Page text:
Out of Bounds: The Irish Open is in a good place right now

Portstewart is likely to be host again whenever the tournament returns to the North

A little bit of perspective might be in order just about now, lest we all stumble over our own feet in the race for the door.

First things first: The Irish Open is in a good place right now, as vibrant a tournament as you're going to find on the European Tour.

And if the numbers who attended the event at Portstewart over the four tournament days was down on the average attendance of the previous five years, the fact remains that it is very much at the top of the regular tour events on the European Tour when it comes to the numbers who pass through the gates.

When all is said and done, that near-80,000 figure for Portstewart is not for scoffing

When all the number crunching was done on Sunday night, the attendance for the four days at Portstewart reached 79,856 - not counting children - which, by any sporting standard, is a good return.


Perspective? Last year’s Scottish Open - a tournament on a par with the Irish in terms of monetary clout - had a four-day attendance of 41,809. Another? The Nordea Masters in Sweden, another of those tournaments which is among the most supported, had 66,000 spectators.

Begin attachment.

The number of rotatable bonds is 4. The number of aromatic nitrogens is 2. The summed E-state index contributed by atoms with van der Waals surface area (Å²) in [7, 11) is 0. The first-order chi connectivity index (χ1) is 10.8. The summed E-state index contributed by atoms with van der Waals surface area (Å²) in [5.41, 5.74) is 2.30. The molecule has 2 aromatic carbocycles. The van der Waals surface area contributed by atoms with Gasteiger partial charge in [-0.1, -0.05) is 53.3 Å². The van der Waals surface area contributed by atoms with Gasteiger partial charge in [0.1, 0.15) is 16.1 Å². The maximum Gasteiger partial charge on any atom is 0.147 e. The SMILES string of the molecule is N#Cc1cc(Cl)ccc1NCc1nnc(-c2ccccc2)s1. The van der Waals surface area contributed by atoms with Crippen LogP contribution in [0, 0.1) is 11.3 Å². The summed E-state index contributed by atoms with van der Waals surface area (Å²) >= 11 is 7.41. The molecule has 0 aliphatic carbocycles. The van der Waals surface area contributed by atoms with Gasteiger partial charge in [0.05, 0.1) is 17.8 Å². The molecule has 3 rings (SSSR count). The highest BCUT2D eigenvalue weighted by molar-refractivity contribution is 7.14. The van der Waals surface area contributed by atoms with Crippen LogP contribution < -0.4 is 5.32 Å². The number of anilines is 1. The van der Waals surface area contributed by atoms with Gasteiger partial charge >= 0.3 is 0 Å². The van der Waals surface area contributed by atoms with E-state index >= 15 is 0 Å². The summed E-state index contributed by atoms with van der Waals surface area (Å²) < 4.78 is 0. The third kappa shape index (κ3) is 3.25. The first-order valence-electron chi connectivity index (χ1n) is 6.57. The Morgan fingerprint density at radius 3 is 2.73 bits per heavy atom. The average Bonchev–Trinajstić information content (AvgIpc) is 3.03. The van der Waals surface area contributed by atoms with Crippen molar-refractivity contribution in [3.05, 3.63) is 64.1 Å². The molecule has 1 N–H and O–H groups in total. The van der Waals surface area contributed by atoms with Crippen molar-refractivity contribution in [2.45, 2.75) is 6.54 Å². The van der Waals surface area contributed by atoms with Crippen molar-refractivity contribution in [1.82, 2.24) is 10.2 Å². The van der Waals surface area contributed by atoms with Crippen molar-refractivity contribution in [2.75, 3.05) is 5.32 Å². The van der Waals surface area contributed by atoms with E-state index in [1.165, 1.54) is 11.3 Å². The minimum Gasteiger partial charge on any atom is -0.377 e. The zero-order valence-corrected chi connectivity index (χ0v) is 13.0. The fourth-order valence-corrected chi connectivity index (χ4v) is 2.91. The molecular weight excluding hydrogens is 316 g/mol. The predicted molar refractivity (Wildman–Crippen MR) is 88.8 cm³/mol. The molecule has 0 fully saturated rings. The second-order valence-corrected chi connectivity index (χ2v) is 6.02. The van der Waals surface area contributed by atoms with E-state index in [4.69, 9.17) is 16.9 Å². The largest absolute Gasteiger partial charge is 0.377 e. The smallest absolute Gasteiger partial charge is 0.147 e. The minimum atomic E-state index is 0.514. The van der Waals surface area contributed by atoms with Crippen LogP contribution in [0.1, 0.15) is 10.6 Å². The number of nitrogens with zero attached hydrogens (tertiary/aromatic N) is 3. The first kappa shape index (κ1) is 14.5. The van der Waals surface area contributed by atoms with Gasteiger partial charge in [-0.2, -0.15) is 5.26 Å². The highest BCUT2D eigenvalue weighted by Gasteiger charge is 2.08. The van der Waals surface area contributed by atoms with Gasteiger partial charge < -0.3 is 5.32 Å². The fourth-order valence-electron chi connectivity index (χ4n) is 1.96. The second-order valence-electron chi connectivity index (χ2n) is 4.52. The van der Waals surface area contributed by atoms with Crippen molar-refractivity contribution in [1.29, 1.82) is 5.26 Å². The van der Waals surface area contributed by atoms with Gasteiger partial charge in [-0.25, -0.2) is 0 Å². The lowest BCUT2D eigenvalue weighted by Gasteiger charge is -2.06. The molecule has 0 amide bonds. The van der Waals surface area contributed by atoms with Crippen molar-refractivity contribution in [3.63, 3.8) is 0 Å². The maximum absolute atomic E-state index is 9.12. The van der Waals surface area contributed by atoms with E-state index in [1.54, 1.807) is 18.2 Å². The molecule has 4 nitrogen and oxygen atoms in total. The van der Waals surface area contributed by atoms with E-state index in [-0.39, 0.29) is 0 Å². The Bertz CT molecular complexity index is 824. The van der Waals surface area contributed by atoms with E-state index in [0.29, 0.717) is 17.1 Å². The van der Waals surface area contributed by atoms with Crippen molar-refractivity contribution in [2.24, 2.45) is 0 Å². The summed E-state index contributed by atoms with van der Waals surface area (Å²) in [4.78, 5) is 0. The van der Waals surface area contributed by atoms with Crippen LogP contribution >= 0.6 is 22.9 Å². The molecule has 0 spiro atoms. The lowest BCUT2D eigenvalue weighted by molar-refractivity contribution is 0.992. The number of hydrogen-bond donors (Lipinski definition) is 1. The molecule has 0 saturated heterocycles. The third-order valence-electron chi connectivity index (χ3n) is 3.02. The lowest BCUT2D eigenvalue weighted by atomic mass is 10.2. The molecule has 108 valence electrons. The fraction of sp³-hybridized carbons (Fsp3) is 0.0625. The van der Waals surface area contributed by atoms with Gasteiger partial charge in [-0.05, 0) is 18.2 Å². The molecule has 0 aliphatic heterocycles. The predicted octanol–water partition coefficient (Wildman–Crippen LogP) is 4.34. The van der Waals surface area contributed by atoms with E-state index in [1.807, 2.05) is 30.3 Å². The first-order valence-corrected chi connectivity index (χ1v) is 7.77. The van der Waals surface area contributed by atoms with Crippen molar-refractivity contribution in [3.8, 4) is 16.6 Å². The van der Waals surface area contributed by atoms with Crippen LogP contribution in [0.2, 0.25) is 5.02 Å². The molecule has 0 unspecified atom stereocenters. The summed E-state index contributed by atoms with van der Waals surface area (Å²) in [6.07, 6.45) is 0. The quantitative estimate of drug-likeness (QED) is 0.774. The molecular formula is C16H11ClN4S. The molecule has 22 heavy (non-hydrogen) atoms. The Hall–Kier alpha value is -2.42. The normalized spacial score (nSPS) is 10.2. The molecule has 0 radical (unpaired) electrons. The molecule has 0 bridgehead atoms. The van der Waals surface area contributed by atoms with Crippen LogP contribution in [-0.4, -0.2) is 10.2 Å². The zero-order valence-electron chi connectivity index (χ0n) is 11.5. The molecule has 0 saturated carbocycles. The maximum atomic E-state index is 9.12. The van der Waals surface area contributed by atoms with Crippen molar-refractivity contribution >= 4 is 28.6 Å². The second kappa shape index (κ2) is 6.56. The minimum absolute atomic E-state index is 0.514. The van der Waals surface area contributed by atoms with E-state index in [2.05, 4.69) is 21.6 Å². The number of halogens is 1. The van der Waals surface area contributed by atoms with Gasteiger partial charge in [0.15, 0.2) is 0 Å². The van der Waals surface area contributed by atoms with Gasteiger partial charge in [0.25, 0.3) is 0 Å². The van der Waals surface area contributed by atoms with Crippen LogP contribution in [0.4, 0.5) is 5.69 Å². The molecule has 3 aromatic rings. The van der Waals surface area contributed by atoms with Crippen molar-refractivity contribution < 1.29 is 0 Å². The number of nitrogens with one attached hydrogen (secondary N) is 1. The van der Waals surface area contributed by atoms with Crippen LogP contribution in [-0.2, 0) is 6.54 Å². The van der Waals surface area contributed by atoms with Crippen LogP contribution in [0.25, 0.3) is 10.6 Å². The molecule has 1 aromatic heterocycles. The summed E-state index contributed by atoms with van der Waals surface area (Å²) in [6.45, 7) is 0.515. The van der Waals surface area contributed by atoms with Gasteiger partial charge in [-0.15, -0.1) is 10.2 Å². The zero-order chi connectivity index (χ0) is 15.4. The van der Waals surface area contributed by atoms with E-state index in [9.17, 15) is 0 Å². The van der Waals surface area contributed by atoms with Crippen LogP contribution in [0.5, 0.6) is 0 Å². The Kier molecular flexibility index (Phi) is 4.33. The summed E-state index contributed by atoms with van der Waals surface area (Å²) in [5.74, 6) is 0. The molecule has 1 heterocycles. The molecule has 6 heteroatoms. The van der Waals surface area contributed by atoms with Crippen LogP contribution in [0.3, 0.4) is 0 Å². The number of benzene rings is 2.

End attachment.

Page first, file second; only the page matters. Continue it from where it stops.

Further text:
So, when all is said and done, that near-80,000 figure for Portstewart is not for scoffing. Sure, it could have been bigger. But factor in the absence of poster boy Rory McIlroy and Graeme McDowell over the weekend after missed cuts, and the weather on Sunday when it rained for the majority of the round, and those mitigating reasons might account for why more attended on Saturday (23,208) than Sunday (20,096).

Will we be back to Portstewart? Absolutely. The decision to prioritise bringing the Irish Open to links courses, especially in its new date running up to the British Open as part of a so-called “Links Swing”, is a wise one. However, the informal rota that entails going North and South means more limited options in Northern Ireland than when the tournament is staged in the Republic.

In fact, Portstewart may be the only feasible option going forward whenever the tournament takes place in the North. Royal Portrush will play host to the British Open in 2019 and, as part of that extended rota, can look forward to further stagings of the oldest Major. As such, it is unlikely to be allowed play host to an Irish Open. And Royal County Down, although hosting the Irish Open in 2015, doesn’t seem to be on the radar for any immediate future stagings.

So, Portstewart it is likely to be whenever the tournament returns to the North.

When that will be is open to some conjecture. Next year’s Dubai Duty Free Irish Open at Ballyliffin in Co Donegal - actually the most northerly course on the island - will likely be followed by another staging in the South in 2019 so that it doesn’t impact in any way on Portrush’s day in the sun in playing host to the British Open.

The earliest it might go back North is 2020.

It could even be 2021.

But it will happen.

IRISH OPEN attendances (2011-2017)

2011 - Killarney: 85,179

2012 - Royal Portrush: 112,280

2013 - Carton House: 81,379

2014 - Fota Island: 97,889

2015 - Royal County Down: 95,667

2016 - The K Club: 75,861

2017 - Portstewart: 79,856